more frequent breastfeeds, longer periods of playtime, or their desire for more physical activity which heralds the approach of sitting up, crawling or walking.
As a child starts to get interested in solid foods, this can greatly disrupt your own meal times. A whole new regime of waking and sleeping may need to be arranged so that the baby can have long wakeful periods around the times of your 3 adult meals. (See section "From Milk to Solids", page 359).It helps to know this
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in advance so that you start working towards this around about 4 months of age.
Obviously illness (yours or the baby's) can cause major disruptions to routine. If only a mild illness, routine can usually be re-established within a few days, but for families with children with disabilities or chronic illnesses, the disruptions can also turn chronic. In such cases the need for lifestyle routine is even more important to the healing process of the child and the harmony of the household.
Sleep for humans of all ages, is an important time of physical and mental regeneration following on from periods of physical and mental activity. This activity can be both input and output. It is not only putting out which makes us tired but also excessive input or growth in consciousness. In babies and children this growth of body and consciousness is far greater than adults and this is why they need more sleep. Therefore we can say that sleep is good for your growth - not just quantity, but quality of sleep too.
Inadequate sleep (for both mother and baby) is one of the most common problems in the first 12 months of life with a new baby. Sometimes I used to joke about the madness caused by the torture of sleep deprivation, but of course, poor quantity and quality of sleep for months on end is no joking matter. Not only do the parents suffer in their ability to function during the day, but a baby who is not taught how to sleep properly suffers too.
Notice I used the phrase "taught how to sleep". A baby has very little idea of day and night. Much of a new baby's life cycle is pretty well anarchy from birth, so it is the patterns of existence we teach it which become its understanding of what is "normal". Believing that a young baby just needs to be changed, fed, cuddled and then it will sleep, is naïve in the extreme. It needs to be helped to find a life cycle to its advantage and the first cycle it needs to learn is the sleep cycle. I say that the sleeping cycle is primary, even to that of the feeding cycle because, in-utero, a baby has already been sleeping and waking in sync with its own needs and your daily activities.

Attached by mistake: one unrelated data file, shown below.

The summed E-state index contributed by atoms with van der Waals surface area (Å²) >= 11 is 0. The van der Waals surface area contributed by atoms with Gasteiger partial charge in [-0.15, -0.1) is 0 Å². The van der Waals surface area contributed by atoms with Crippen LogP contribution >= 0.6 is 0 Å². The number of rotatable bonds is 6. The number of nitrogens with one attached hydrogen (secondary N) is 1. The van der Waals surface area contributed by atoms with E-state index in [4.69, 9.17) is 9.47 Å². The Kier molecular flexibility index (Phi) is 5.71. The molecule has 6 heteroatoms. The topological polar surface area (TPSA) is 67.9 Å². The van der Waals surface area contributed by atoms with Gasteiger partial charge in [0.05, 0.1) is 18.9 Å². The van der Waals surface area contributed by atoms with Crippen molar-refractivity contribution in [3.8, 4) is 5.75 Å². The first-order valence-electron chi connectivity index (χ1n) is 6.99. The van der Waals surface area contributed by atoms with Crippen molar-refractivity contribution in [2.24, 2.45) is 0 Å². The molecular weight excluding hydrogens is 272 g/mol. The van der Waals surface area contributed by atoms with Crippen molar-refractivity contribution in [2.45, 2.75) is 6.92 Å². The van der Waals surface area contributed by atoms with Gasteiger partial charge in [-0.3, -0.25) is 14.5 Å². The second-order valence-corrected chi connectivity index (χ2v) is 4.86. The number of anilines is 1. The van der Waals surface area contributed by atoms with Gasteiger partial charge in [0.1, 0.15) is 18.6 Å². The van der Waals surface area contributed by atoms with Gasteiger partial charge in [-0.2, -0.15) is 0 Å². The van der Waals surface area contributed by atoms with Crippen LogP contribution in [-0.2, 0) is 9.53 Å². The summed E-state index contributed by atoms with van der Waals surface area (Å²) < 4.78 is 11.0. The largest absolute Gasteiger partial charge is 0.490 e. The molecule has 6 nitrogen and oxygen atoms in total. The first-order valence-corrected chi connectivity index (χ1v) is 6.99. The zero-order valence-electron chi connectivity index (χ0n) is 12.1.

Of course, a young baby's sleeping and feeding cycles are intimately entwined.
Initially they are nothing but complementary opposites! Therefore, if we can balance one, we can often balance the other.
I have dealt previously with a balanced daily life routine into which a baby and its household can fit a harmonious eating regime. Around this sort of general daily routine, a baby will learn to sleep in periods which introduce it to healthy patterns of sleep for early childhood and beyond.
Sleep, rest, relaxation, are all synonyms for the opposite of stimulation. In all of life, for all creatures, it is necessary to have a balance between the cycles of rest and activity. In humans, tip the scales too far in either direction and mental and physical disorder appears. So what is the correct balance? Of course it varies for the individual, but certain natural factors come into play and teaching a baby these rhythms is one of the first challenges of a mother.
To be able to teach them, it is a pre-requisite that a mother understands them herself. Her own life needs to be in harmony as much as possible with the cycles of light and darkness which humans have evolved with over millions of years.
I believe that much of a baby's early sleeping habits are establish in-utero when the woman goes about her life, sometimes knowing the baby is awake within her and sometimes knowing it is asleep within her. Sometime she and baby are in tune and sometimes not. We are taught to believe that the baby is in there, just doing its own thing, sleeping and kicking spontaneously. But is it not possible that it is our own pregnant life which is causing much of the baby's rest and activity cycles? If they have a pre-natal life whose rhythms of rest and activity flow in harmony, then it seems obvious that upon entering the real world of night and day, they would like a